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Need A Lift? Why Drivers Take Strangers Across GWB

A commuter gets into a car.
A commuter gets into a car. Photo Credit: Matt Speiser
Vehicles wait to pick up commuters to take them across the bridge.
Vehicles wait to pick up commuters to take them across the bridge. Photo Credit: Matt Speiser
Rechio Reyes takes a commuter across the bridge.
Rechio Reyes takes a commuter across the bridge. Photo Credit: Matt Speiser
Edgar Monroy has convinced commuters to hop on his motorcycle for a ride.
Edgar Monroy has convinced commuters to hop on his motorcycle for a ride. Photo Credit: Matt Speiser
Nick Bai gets into a car for a ride across the bridge.
Nick Bai gets into a car for a ride across the bridge. Photo Credit: Matt Speiser
A woman gets into a car for a ride across the bridge.
A woman gets into a car for a ride across the bridge. Photo Credit: Matt Speiser

Jesus Prieto stood by the bus station on the New Jersey side of the George Washington Bridge one spring morning, waiting for the shuttle to take him into Manhattan.

Suddenly, a sedan pulled up in front of him and the driver inside asked him if he would like a free ride.

"I was a little freaked out about getting into someone's car who I didn't know," said Prieto, who lives in Cliffside Park.

The driver explained to Prieto that he would receive a reduced carpool fee at the toll, from the regular $12.50 for E-Z Pass subscribers during peak hours down to $6, if he had at least three people in his car.

"I definitely had to look him up and down and make sure he was acting right, but I ended up accepting," said Prieto, who now belongs to a large group of trusting George Washington Bridge commuters who forgo the $2 shuttle fee by carpooling with thrifty motorists.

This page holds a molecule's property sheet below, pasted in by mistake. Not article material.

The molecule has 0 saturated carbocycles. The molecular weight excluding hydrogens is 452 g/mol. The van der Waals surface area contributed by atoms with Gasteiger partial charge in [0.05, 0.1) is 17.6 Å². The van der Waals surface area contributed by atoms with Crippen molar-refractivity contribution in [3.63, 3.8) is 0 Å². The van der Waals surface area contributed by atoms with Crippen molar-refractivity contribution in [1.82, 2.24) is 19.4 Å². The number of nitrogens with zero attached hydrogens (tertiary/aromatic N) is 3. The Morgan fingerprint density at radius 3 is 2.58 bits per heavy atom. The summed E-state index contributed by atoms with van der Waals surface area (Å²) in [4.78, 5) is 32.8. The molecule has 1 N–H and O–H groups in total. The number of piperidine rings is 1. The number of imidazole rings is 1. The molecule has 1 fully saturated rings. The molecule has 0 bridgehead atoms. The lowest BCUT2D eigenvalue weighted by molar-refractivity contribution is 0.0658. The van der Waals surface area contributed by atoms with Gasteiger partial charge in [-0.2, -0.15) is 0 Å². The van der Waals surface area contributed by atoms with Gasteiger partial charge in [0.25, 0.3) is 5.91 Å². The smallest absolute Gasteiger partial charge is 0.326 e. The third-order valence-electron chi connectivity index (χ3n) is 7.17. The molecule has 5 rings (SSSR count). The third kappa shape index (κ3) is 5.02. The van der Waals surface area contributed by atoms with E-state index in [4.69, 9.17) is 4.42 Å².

"The money you save here you can use at the subway," said Jennifer Anderson, a New York City nurse who lives in Fort Lee.

Anderson says she carpools with strangers at least four times a week, but cautions women to use their judgement before getting into a vehicle.

"I never get in a car with two men," she told Daily Voice. "I like to make sure there are other women in the car and I always check to make sure my cellphone is fully charged."

It's hard to say just how many rides are offered each day, but during work hours commuters rarely have to stand around for more than 10 minutes before a driver pulls up offering a carpool.

The arrangement "is not illegal, per se, but it presents road hazards, liabilities, and dangers," Joseph Pentangelo of the Port Authority Police Department told Daily Voice. "It is not enforced by the PAPD as a practice -- unless other elements are present."

These could involve traffic violations or particular crimes or misdemeanors, he said.

Fort Lee Mayor Mark Sokolich told Daily Voice he supports a system that saves people money and allows them to get across the bridge in a safe way, but stressed the word "safe."

"My only concern is without a proper registration program for drivers, the wrong person could pick somebody up," he said, adding that there have been no incidents to date.

That's because, according to Englewood Cliffs property manager Michael Katz, many of the people who offer rides want to be good samaritans.

"We like to save money but we also like the people," said Katz, who has been ferrying passengers across the bridge since 1989. "If you can, it's a nice thing to do."

Long Island native Edgar Monroy said he has even convinced commuters to hop on the back of his motorcycle.

"It's a little nerve wracking but it's exciting too," said Monroy, work works for UPS. "I've never run into any incidents with anybody. I think people just like helping each other."

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